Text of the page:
Disinformation about the Hamas-Israel conflict: Impacts on Aotearoa New Zealand

Public statement by The Disinformation Project

Background and local context

The Disinformation Project is an independent research group that studies disinformation networks and their impacts in Aotearoa New Zealand.

Since 7 October, we have witnessed a growth of false and/or misleading information relating to the conflict between Hamas and Israel on social media platforms. This includes incorrect information shared unknowingly (misinformation) and false and harmful information shared purposefully (disinformation).

This false and/or misleading information has taken many forms in New Zealand social media communities. Including:

  • Sharing unverified footage and images from the conflict, including bystander and participant footage in some cases.
  • Sharing reporting from the conflict which is as-yet unverified.
  • Sharing footage of earlier conflicts and events, purporting to be current.
  • The removal of important context from commentary on unfolding events.

The unfolding conflict comes at a time when Aotearoa New Zealand online disinformation networks are engaged with Islamophobic and antisemitic ideologies in greater volume than we have previously seen.

This includes Holocaust denial, slurs, extermination ideation and sharing footage from or related to the Christchurch Mosque attacks in greater numbers than were present immediately after the attacks.

Further information explaining the current context of white supremacist ideology is available in our latest public report.

Emerging concerns

Reductionism and targeting

Of immediate concern to The Disinformation Project are the many local disinformation networks using the unfolding conflict to encourage false and harmful ideas that target Jewish, Muslim, and Palestinian individuals and communities in Aotearoa New Zealand.

Specifically, we are witnessing individuals and groups spreading high volumes of disinformation that seeks to deliberately conflate:

  • All Muslims, Palestinians and people who have stated support for Palestine, with the actions of Hamas; thereby labelling and conflating all these people as ‘terrorists’; and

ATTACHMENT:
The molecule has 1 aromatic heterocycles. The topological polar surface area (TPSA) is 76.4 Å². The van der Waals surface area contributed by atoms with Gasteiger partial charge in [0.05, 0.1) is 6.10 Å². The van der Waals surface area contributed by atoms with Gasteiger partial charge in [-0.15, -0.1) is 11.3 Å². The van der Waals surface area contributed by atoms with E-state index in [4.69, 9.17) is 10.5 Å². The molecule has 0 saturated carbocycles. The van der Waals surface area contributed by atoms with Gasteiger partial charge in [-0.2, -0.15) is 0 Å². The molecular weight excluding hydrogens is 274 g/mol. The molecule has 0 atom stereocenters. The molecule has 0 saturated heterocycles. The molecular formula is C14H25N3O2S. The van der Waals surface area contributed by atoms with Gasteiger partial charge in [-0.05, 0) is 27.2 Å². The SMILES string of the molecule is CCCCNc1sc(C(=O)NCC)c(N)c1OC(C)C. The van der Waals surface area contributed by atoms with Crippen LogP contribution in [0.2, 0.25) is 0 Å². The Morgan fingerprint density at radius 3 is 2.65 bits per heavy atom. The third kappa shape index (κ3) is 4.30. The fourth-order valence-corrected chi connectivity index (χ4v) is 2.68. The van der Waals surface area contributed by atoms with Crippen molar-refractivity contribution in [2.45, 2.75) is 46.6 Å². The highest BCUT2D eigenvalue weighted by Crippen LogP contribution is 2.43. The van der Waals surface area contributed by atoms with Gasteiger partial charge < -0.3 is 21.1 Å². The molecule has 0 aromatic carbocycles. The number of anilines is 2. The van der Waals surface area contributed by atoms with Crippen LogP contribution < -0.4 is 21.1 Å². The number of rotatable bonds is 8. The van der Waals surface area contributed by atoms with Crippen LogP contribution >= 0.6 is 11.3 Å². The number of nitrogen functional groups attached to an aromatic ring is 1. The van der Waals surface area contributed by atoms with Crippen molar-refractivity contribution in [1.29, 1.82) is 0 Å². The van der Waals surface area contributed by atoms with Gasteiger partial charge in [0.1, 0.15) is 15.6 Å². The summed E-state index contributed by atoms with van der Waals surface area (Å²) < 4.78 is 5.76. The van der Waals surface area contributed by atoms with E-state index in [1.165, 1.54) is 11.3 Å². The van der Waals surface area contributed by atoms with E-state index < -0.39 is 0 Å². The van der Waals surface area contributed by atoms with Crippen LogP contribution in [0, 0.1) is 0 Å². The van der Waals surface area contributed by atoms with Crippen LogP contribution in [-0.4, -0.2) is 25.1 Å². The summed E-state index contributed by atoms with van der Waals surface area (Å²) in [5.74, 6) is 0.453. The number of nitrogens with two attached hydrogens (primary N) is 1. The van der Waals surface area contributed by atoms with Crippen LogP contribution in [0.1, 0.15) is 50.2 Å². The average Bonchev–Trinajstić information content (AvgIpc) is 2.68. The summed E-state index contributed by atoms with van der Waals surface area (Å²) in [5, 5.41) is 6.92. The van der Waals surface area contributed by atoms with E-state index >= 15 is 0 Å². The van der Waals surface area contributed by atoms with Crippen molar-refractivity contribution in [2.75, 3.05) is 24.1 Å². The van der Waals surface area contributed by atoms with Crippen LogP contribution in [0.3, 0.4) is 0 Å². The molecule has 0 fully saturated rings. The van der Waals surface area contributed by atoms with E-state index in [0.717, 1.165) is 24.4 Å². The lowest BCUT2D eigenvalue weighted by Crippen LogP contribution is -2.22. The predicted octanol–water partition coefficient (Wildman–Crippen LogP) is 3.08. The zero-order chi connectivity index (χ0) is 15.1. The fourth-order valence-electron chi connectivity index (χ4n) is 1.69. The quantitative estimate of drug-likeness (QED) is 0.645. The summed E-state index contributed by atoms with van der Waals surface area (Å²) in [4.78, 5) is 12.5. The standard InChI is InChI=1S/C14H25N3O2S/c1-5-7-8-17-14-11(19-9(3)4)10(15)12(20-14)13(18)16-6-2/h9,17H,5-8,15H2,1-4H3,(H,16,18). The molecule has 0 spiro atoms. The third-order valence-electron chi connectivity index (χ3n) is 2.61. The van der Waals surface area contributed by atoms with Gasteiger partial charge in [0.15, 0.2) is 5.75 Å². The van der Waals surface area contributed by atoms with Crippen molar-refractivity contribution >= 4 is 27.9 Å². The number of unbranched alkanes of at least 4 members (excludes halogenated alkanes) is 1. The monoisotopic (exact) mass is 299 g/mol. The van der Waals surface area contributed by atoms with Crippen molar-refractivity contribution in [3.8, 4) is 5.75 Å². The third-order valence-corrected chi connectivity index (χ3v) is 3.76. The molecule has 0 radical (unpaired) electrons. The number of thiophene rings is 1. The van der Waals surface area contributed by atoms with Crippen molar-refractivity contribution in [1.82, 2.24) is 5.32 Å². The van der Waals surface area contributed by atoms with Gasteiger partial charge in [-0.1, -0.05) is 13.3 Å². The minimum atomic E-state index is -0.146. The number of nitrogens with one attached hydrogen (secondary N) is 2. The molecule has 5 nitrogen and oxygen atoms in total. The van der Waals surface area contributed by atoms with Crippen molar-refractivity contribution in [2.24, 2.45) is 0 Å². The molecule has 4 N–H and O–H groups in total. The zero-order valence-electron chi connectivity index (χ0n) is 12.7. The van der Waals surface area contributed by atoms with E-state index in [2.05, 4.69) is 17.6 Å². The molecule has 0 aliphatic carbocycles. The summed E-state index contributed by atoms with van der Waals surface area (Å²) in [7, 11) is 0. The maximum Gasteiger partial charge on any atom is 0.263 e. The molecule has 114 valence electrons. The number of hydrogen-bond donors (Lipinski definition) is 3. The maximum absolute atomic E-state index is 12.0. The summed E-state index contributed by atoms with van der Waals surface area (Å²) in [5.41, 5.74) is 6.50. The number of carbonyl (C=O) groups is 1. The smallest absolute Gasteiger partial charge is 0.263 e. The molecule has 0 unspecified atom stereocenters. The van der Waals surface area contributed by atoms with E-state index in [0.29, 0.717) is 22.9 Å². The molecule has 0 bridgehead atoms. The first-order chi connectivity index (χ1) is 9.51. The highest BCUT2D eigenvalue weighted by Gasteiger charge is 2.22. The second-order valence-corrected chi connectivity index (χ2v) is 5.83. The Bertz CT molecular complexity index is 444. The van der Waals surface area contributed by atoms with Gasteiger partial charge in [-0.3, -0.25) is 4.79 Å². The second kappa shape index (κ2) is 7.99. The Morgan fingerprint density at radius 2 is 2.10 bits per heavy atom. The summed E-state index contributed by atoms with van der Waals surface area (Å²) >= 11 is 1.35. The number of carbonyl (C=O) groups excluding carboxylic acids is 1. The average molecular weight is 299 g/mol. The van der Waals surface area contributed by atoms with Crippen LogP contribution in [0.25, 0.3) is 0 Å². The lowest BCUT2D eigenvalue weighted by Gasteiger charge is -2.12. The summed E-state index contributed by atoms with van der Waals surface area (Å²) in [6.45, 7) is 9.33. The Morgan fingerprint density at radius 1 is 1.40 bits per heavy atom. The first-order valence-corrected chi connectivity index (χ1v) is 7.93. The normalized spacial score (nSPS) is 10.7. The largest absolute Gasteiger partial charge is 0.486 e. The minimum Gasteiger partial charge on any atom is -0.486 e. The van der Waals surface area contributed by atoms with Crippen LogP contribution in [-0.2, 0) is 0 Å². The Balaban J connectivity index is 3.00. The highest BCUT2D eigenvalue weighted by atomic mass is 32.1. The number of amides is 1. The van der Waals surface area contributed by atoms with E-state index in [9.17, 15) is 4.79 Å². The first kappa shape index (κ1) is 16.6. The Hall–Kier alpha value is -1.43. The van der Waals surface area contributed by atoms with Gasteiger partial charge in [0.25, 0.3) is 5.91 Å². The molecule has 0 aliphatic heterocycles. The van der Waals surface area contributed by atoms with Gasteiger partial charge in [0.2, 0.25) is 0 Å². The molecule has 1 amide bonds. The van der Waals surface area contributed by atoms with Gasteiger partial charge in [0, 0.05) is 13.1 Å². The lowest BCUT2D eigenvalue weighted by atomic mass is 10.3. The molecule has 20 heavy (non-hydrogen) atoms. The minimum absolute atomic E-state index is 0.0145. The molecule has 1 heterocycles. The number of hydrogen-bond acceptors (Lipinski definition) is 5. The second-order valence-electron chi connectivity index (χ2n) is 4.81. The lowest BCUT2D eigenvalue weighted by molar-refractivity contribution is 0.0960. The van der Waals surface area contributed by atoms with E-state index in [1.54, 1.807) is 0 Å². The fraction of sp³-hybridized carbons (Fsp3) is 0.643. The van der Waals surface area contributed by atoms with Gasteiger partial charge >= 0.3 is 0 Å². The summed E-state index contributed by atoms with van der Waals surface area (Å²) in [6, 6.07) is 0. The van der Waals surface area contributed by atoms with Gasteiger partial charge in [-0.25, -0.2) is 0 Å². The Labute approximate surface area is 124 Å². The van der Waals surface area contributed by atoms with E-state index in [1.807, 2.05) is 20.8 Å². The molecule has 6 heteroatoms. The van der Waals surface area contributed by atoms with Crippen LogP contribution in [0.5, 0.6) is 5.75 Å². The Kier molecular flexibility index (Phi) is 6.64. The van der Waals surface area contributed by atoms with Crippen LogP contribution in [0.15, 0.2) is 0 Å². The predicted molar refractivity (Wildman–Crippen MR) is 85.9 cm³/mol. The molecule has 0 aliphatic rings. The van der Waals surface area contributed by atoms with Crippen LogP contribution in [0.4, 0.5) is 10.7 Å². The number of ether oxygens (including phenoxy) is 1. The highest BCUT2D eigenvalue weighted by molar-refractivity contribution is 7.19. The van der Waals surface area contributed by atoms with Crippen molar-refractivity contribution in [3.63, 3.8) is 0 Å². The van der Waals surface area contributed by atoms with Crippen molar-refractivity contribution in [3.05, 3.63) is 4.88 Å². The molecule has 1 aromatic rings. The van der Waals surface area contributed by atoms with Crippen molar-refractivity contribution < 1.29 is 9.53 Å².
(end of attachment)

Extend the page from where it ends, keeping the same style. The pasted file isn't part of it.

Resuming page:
• All Israelis and Jewish people with actions of the government of Israel; using this to justify overt and violent antisemitism.

These conflations are false, based on white supremacist ideology, and should be treated as an ongoing harm to the people and communities they are targeting.

The spread of content featuring violence and gore

Since 7 October, the volume of violence and gore shared across social media platforms has grown to a level we have never previously seen.

While some of this content is fake (including computer-generated images claiming to be from the conflict), much of the content depicts the realities of war, but nonetheless deeply harmful at the volume and ease with which it is being shared.

The Disinformation Project notes that imagery of violence, especially towards civilians and children, can be an important capturing of the human cost of conflict which helps advocacy and accountability on a global level. However, it can also serve as a tool for social mobilisation against perceived foes, fostering anger that drives violent confrontations.

There is little to no distinction now between Telegram and X/Twitter in terms of the availability of graphic violence. This level of violence is also freely accessible on other platforms, including Instagram, TikTok, and Snapchat.

The Disinformation Project wishes to highlight the psychological impact this content is likely to have on groups in Aotearoa New Zealand, including:

  • Children and young people, who are being exposed to a level of graphic violence that even experienced war crime reporters are struggling to process.
  • Refugees and migrants from conflict zones, who may be re/traumatised by this content.
  • Members of Palestinian, Muslim and Jewish communities for whom this conflict is personal and, for some, involves their friends and families.

We note that this extremely violent content is now commonplace in both ‘mainstream’ disinformation networks and in local neo-nazi networks that are repurposing it in a manner that amplifies antisemitic sentiments.

Outreach and mitigation

The Disinformation Project prioritises working with communities most impacted by false and misleading information and harmful content.

Since the outbreak of this conflict, we have been working closely with Jewish and Muslim community groups to provide risk monitoring and to support the escalation of security concerns through established protocols.